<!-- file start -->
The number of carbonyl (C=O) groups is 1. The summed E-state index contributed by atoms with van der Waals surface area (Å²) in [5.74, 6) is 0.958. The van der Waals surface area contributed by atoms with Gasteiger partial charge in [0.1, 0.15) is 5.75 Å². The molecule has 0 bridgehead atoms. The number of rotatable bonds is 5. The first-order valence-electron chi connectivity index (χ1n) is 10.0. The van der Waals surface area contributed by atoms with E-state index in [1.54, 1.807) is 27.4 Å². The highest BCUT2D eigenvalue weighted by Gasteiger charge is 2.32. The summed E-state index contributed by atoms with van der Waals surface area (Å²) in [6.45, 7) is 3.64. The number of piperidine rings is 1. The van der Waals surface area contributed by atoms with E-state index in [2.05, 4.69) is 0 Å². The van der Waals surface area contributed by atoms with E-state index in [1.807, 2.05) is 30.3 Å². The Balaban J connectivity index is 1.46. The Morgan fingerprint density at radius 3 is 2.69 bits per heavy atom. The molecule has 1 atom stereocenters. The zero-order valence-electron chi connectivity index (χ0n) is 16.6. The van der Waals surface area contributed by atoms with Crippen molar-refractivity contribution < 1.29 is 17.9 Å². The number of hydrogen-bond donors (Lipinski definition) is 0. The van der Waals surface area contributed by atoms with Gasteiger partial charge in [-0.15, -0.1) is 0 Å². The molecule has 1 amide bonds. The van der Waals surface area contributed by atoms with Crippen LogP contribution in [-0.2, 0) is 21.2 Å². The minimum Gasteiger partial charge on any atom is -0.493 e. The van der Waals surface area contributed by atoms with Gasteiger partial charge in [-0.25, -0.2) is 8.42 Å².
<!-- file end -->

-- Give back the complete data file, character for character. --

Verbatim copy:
The number of carbonyl (C=O) groups is 1. The summed E-state index contributed by atoms with van der Waals surface area (Å²) in [5.74, 6) is 0.958. The van der Waals surface area contributed by atoms with Gasteiger partial charge in [0.1, 0.15) is 5.75 Å². The molecule has 0 bridgehead atoms. The number of rotatable bonds is 5. The first-order valence-electron chi connectivity index (χ1n) is 10.0. The van der Waals surface area contributed by atoms with E-state index in [1.54, 1.807) is 27.4 Å². The highest BCUT2D eigenvalue weighted by Gasteiger charge is 2.32. The summed E-state index contributed by atoms with van der Waals surface area (Å²) in [6.45, 7) is 3.64. The number of piperidine rings is 1. The van der Waals surface area contributed by atoms with E-state index in [2.05, 4.69) is 0 Å². The van der Waals surface area contributed by atoms with E-state index in [1.807, 2.05) is 30.3 Å². The Balaban J connectivity index is 1.46. The Morgan fingerprint density at radius 3 is 2.69 bits per heavy atom. The molecule has 1 atom stereocenters. The zero-order valence-electron chi connectivity index (χ0n) is 16.6. The van der Waals surface area contributed by atoms with Crippen molar-refractivity contribution < 1.29 is 17.9 Å². The number of hydrogen-bond donors (Lipinski definition) is 0. The van der Waals surface area contributed by atoms with Gasteiger partial charge in [-0.15, -0.1) is 0 Å². The molecule has 1 amide bonds. The van der Waals surface area contributed by atoms with Crippen LogP contribution in [-0.2, 0) is 21.2 Å². The minimum Gasteiger partial charge on any atom is -0.493 e. The van der Waals surface area contributed by atoms with Gasteiger partial charge in [-0.25, -0.2) is 8.42 Å².